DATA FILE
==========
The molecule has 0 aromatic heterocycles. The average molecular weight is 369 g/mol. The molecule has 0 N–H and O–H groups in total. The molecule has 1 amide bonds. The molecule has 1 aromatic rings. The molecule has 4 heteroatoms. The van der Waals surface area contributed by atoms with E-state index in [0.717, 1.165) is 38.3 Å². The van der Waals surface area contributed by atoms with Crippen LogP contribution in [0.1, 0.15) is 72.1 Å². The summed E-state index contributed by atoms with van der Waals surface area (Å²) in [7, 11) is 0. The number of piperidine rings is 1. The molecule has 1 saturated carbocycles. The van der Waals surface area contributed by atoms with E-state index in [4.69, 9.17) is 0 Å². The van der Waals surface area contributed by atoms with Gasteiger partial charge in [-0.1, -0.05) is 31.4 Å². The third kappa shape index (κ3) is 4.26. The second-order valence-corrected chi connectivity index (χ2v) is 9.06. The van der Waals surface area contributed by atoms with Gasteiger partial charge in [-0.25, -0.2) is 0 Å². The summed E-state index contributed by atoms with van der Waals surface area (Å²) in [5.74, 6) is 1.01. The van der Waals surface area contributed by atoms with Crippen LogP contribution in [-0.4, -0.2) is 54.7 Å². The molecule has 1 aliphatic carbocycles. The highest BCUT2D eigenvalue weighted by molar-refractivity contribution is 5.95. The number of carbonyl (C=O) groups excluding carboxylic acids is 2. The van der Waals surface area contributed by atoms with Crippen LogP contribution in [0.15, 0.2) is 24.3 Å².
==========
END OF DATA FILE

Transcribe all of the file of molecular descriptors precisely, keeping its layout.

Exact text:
The molecule has 0 aromatic heterocycles. The average molecular weight is 369 g/mol. The molecule has 0 N–H and O–H groups in total. The molecule has 1 amide bonds. The molecule has 1 aromatic rings. The molecule has 4 heteroatoms. The van der Waals surface area contributed by atoms with E-state index in [0.717, 1.165) is 38.3 Å². The van der Waals surface area contributed by atoms with Crippen LogP contribution in [0.1, 0.15) is 72.1 Å². The summed E-state index contributed by atoms with van der Waals surface area (Å²) in [7, 11) is 0. The number of piperidine rings is 1. The molecule has 1 saturated carbocycles. The van der Waals surface area contributed by atoms with E-state index in [4.69, 9.17) is 0 Å². The van der Waals surface area contributed by atoms with Gasteiger partial charge in [-0.1, -0.05) is 31.4 Å². The third kappa shape index (κ3) is 4.26. The second-order valence-corrected chi connectivity index (χ2v) is 9.06. The van der Waals surface area contributed by atoms with Gasteiger partial charge in [-0.25, -0.2) is 0 Å². The summed E-state index contributed by atoms with van der Waals surface area (Å²) in [5.74, 6) is 1.01. The van der Waals surface area contributed by atoms with Crippen LogP contribution in [-0.4, -0.2) is 54.7 Å². The molecule has 1 aliphatic carbocycles. The highest BCUT2D eigenvalue weighted by molar-refractivity contribution is 5.95. The number of carbonyl (C=O) groups excluding carboxylic acids is 2. The van der Waals surface area contributed by atoms with Crippen LogP contribution in [0.15, 0.2) is 24.3 Å².